FBI Net-wiretapping rules face challenges
Where to begin? In tribute to Joe Friday let’s go with the “Just the facts” approach.
The FCC has come down with the ruling on the
Communications Assistance for Law Enforcement Act and Broadband Access and Services”:
“SUMMARY: In this document, the Federal Communications Commission
(Commission) adopts a rule establishing that providers of facilities-based broadband Internet access services and providers of interconnected voice over Internet Protocol (VoIP) services–meaning VoIP service that allows a user generally to receive calls originating from and to terminate calls to the public switched telephone network (PSTN)–must comply with the Communications Assistance for Law Enforcement Act (CALEA). This new rule will enhance public safety and ensure that the surveillance needs of law enforcement agencies continue to be met as Internet-based communications technologies proliferate.”
Oh how the Federales are luvin this. But darn it, someone remembered that CALEA wasn’t intended to extend to internet services. Proof? How about a House of Representatives report that states,
“The bill is clear that telecommunications services that support the transport or switching of communications for private networks or for the sole purpose of interconnecting telecommunications carriers (these would include long distance carriage) need not meet any any wiretap standards. PBXs are excluded. So are automated teller machine (ATM) networks and other closed networks. Also excluded from coverage are all information services, such as Internet service providers or services such as Prodigy and America-On-Line.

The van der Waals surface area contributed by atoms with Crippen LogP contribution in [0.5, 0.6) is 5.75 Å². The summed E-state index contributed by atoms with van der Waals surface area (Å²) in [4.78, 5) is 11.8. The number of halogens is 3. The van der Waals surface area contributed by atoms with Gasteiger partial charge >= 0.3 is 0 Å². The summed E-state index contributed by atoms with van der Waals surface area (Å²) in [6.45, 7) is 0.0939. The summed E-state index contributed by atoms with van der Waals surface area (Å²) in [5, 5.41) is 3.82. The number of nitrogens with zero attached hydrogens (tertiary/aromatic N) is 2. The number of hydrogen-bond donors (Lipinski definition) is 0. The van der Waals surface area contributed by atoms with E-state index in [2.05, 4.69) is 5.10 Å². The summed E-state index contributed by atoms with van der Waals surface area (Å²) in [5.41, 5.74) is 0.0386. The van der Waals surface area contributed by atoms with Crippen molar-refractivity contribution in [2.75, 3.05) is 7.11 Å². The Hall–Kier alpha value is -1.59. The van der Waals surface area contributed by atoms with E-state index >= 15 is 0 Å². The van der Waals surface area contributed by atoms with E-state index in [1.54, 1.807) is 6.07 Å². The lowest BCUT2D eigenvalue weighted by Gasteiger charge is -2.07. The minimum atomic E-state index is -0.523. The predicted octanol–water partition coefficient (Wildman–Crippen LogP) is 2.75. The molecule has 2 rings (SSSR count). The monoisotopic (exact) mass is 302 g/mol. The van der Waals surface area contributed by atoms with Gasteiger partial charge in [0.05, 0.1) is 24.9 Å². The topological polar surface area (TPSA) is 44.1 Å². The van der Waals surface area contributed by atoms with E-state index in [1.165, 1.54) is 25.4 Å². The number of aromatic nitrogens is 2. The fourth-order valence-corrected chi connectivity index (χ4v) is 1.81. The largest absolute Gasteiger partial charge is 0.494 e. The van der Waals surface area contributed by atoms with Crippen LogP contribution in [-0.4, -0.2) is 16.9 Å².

All of these private network systems or information services can be wiretapped pursuant to court order, and their owners must cooperate when presented with a wiretap order, but these services and systems do not have to be designed so as to comply with the capability requirements.”
Thankfully the EFF, telecommunications firms, nonprofit organizations and educators are asking the U.S. Court of Appeals in Washington, D.C., to overturn this abomination. It’s bad for business, bad for innovation, bad for privacy, great for Big Brother. Thank goodness someone was on point for this.